You’ve heard of legendary MLBbro Boston Red Sox sluggers like Jim Rice and Mo Vaughn. Guys whose games were designed around putting sh*t into the bleachers. Well, top prospect Jeter Downs was recently called up to the majors and could be the next great, Black BoSox rocket launcher. The 23-year-old, drafted in 2017, is finally getting his shot.
Charles Nyonga gives us some intel about the rookie on “Take That.”
When the Arizona Diamondbacks made Jordan Lawlar the No.6 overall pick in the 2021 MLB Draft, they did so with the belief he’d be their shortstop of the future.
In his rookie season, the dynamic Lawlar has shown exactly why he was highly sought after coming out of Dallas Jesuit High School. In eight games this season with the Visalia Rawhide, an affiliate of the D-Backs since 2007, Lawlar has shined.
The 6-foot-2 and 190 pounder is batting an insane .405 with 13 hits, three home runs, seven RBI and six stolen bases. He gets on base at a .511 clip and slugs .703.
It’s still early in his development as the Rawhide is the first stop for Arizona Diamondbacks prospects once drafted.
But it’s also an early indication of the type of talent Lawlar possesses and gives the D-Back an extremely bright outlook of his future. He seems to be the goods.
Here’s what Lawler had to say prior to beginning the season earlier this month…
“I got drafted last summer so I’m finally excited to put the jersey on and start putting up some numbers in front of these fans. Coming out of Dallas, Texas I played some pretty good high school baseball down there.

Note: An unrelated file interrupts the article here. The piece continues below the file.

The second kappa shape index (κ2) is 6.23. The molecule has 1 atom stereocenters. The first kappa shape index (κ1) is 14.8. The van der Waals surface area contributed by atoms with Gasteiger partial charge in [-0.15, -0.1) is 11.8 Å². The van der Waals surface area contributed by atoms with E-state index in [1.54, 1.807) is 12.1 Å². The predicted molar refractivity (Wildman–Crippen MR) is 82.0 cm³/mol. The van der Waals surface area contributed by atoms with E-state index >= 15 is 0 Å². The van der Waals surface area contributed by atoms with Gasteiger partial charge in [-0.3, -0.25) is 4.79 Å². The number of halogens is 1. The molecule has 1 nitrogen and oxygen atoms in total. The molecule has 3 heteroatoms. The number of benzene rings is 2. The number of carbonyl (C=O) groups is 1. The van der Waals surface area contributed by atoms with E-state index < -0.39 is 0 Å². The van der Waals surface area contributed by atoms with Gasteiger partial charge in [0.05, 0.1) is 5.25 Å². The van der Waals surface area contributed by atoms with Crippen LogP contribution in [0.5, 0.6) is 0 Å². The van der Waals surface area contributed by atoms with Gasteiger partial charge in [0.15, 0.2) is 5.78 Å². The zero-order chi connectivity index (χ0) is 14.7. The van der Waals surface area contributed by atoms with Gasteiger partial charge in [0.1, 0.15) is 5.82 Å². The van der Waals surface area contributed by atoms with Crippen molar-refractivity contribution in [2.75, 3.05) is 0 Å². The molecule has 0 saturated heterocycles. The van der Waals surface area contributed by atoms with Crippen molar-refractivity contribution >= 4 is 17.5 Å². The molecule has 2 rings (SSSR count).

Texas is definitely one of the top states for that, I’m proud to say it. And, yeah, just growing up around those coaches, those players, I was definitely in that winning environment and playing baseball every day, every summer, everything. I’m ready to get out there and show what that has done for my life, and my career.”
Lawlar Looks To Follow Nick Ahmed: He’s The Future
The Diamondbacks joined MLB as an expansion franchise in 1998 and haven’t had a ton of success outside of their magical 2001 World Series win over the New York Yankees.
That team was led by K-Kings Randy Johnson and Curt Schilling, along with sluggers Matt Williams and Luis Gonzalez. While they’ve had some really good players in their organization at many different positions including shortstop (Tony Womack, Craig Counsell, and Stephen Drew) Nick Ahmed is the probably the franchise’s greatest shortstop, but he’s 32.
Meaning, Lawlar was drafted to eventually replace him. Sort of like Barry Larkin, being drafted to replaced Dave Concepcion in Cincinnati. No we’re not saying either Ahmed or Lawlar are on that level, but the example fits what the D-Backs have in mind.
Lawlar Turned Down Vanderbilt: D-Backs Showed Him The Money
Upon finishing high school Lawlar was slated to attend baseball powerhouse Vanderbilt, a team that has played in the last two College World Series, led by the arms of Jack Leiter (No.2 overall pick by the Rangers) and Kumar Rocker (No.10 overall pick by the Mets).
They were two of seven players from that team drafted. So Lawlar, really had the best of both worlds at his disposal, but at the end of the day money talks.
His $6.7M bonus was the third-highest given to any position player in the 2021 draft. Plus the opportunity to go against other future big leaguers daily had to weigh in the decision to sign with the D-Backs right away and not go to school.